Deforestation displaced: trade in forest-risk commodities and the prospects for a global forest transition
Artikel i vetenskaplig tidskrift, 2019
While many developed countries are increasing their forest cover, deforestation is still rife in the tropics and subtropics. With international trade in forest-risk commodities on the rise, it is becoming increasingly important to consider between-country trade linkages in assessing the drivers of-and possible connections between-forest loss and gain across countries. Previous studies have shown that countries that have undergone a forest transition (and are now increasing their forest cover) tend to displace land use outside their borders. However, lack of comprehensive data on deforestation drivers imply that it has not been possible to ascertain whether this has accelerated forest loss in sourcing countries. To remedy this, we present a land-balance model that quantifies deforestation embodied in production of agricultural and forestry commodities at country level across the tropics and subtropics, subsequently tracing embodied deforestation to countries of apparent consumption using a physical, country-to-country trade model. We find that in the period 2005-2013,62% (5.5 Mha yr(-1)) of forest loss could be attributed to expanding commercial cropland, pastures and tree plantations. The commodity groups most commonly associated with deforestation were cattle meat, forestry products, oil palm, cereals and soybeans, though variation between countries and regions was large. Alarge (26%) and slightly increasing share of deforestation was attributed to international demand, the bulk of which (87%) was exported to countries that either exhibit decreasing deforestation rates or increasing forest cover (late-or post-forest transition countries), particularly in Europe and Asia (China, India, and Russia). About a third of the net forest gains in post-forest transition countries was in this way offset by imports of commodities causing deforestation elsewhere, suggesting that achieving a global forest transition will be substantially more challenging than achieving national or regional ones.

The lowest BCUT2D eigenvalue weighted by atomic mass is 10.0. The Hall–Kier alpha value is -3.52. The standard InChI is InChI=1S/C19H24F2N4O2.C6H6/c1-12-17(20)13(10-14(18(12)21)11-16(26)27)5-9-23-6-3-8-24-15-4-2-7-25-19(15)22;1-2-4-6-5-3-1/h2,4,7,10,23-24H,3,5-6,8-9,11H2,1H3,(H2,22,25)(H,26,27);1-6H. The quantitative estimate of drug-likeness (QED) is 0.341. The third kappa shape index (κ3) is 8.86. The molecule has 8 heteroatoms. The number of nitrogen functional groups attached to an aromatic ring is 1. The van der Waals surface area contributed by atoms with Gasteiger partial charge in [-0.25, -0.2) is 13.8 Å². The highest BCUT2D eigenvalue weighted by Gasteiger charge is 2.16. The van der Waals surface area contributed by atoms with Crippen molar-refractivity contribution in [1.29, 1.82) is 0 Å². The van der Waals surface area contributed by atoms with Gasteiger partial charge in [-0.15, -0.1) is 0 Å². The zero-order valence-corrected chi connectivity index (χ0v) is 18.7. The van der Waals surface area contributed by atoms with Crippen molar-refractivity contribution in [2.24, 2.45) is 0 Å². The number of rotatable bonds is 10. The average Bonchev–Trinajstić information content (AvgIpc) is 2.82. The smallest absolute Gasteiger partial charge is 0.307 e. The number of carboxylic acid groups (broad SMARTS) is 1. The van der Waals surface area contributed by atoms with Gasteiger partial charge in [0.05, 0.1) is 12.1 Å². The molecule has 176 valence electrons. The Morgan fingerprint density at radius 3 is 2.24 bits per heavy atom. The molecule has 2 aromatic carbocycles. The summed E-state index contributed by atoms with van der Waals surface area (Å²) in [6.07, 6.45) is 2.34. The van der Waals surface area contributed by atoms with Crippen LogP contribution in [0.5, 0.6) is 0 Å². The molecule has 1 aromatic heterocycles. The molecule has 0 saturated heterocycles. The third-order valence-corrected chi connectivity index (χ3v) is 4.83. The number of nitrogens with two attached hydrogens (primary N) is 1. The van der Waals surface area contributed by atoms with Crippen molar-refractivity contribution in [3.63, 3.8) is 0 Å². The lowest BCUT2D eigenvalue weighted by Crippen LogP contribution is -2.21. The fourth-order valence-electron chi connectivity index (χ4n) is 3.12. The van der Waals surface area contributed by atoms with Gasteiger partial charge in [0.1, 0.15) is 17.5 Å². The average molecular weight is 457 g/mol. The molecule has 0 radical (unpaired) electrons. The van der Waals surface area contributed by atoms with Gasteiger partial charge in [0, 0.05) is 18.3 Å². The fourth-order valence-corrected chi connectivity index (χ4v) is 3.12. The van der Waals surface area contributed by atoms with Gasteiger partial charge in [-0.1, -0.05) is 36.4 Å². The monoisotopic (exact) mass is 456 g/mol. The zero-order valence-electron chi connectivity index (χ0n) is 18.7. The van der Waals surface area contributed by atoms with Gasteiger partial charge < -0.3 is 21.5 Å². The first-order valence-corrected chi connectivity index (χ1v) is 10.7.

land use change
forest conservation policy